The Science Behind Women’s Golf Balls & How to Pick the Right One
Before we get into talking about what is the best golf ball for women, we should have just a little bit of history on the golf ball itself. It’s amazing to think that the sport of golf was first developed in Eastern Scotland in the 1500s. Back then, Scots called the game Gowf. Although, there were variations of the game played in Belgium and the Netherlands back in 1257. In addition, King James II, III, and IV of Scotland all banned the game because they wanted people to practice archery instead. Nonetheless, once the ban was lifted, royalty and nobles could not get enough.
The first set of balls and clubs were made of wood. That was the best technology they had available in those times. Soon, they used small leather balls stuffed with feathers, called a “featherie“. Yet, they took so much time to make that only four were produced per day. This meant that only the elite could afford to play the game. Although, that didn’t stop a university student at St. Andrews from trying to make a cheaper and more efficient ball. He used gutta percha tree sap that he molded into a ball and baked.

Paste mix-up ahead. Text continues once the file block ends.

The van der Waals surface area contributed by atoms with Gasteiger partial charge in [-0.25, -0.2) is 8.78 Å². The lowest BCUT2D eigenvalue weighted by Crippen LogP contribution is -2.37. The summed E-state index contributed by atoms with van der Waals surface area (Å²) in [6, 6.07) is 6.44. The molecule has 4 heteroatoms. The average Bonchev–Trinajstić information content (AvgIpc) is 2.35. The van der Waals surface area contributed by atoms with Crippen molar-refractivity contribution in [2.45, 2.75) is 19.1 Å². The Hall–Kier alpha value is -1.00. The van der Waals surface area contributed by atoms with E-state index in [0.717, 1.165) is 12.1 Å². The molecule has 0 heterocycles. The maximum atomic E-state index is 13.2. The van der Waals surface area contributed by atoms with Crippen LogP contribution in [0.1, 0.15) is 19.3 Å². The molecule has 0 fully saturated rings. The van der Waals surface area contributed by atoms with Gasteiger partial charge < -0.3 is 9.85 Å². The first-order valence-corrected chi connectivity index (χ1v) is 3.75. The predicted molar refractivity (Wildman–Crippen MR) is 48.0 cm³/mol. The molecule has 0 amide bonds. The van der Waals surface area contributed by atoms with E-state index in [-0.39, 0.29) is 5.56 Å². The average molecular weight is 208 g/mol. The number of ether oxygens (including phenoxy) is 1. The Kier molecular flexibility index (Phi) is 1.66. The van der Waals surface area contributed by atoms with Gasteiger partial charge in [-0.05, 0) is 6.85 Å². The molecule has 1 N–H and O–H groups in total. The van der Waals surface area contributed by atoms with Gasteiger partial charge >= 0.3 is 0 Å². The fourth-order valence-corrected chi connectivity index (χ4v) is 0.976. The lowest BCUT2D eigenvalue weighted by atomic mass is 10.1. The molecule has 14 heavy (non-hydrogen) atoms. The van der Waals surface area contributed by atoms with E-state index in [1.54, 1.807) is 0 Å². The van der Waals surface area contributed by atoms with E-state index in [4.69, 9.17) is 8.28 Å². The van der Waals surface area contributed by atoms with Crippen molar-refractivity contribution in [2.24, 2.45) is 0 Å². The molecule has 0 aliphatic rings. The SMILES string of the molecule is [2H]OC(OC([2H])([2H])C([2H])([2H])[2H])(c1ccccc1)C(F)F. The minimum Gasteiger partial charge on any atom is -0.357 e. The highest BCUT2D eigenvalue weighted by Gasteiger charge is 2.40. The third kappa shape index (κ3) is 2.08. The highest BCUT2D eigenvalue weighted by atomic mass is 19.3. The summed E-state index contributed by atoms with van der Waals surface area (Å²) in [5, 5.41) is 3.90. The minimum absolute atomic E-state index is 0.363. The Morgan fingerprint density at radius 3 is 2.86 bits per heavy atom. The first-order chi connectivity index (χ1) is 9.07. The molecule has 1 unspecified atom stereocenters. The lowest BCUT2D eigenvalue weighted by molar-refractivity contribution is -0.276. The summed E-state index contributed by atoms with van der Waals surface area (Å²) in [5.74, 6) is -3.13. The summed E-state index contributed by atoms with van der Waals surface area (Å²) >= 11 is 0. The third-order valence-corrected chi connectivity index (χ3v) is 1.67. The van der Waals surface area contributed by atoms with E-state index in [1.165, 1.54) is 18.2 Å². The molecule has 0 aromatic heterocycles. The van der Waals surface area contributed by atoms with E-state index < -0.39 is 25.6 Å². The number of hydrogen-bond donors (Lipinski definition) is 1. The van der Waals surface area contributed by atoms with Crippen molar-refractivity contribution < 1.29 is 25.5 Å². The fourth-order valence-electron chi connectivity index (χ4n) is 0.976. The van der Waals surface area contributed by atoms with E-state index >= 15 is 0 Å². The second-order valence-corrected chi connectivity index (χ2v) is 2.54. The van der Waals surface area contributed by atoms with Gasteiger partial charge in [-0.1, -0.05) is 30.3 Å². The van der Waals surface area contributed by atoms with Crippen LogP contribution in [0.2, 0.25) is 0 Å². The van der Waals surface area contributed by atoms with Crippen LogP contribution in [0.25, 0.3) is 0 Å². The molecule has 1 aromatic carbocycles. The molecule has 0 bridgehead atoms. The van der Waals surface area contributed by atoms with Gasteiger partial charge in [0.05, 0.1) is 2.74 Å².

These were called gutties. The other benefit is they could be mass produced, which made them the dominant ball. Over the course of time, and with technological advances, golf balls have evolved to meet the demands of players worldwide. Here, we discuss the science behind golf balls and how picking the right golf ball for women can help improve your game.
The essence of the modern golf ball
We can all see that golf balls have dimples. When golf balls were smooth, it was discovered that older balls–beat up with bumps and slices–appeared to fly farther. Golfers would naturally want to use any advantage on the golf course. As a result, the dimples create turbulence in the layer of air next to the ball. This can occasionally reduce drag.
When it comes to the core and mantle, they are made of injection-molded rubber in several densities. Just like the earth, the golf ball has several layers. The cover is a dimpled polymer with a clear coating. The coating is used to make the ball feel good against your golf club. As stated earlier, the dimples help the ball to fly farther and decrease drag.
Moreover, there are different sizes and patterns of golf balls. The reason is they have different effects. The core might be the most critical part though. This is because your power is transferred from your club to the ball’s center. In fact, Titleist R&D has a team of engineers and chemists that work on continually advancing core design. If you were to use a Pro V1 or Pro V1x, you find a synthetic rubber called polybutadiene at its core. You can find out lots more technical information and history about the if you’re interested.
Still, a golf ball is only worth its weight in salt when all of the different components work together successfully. A better core will receive more of the power transfer. The cover can help you control your shots on the green. This is why it is essential to pick the right golf ball.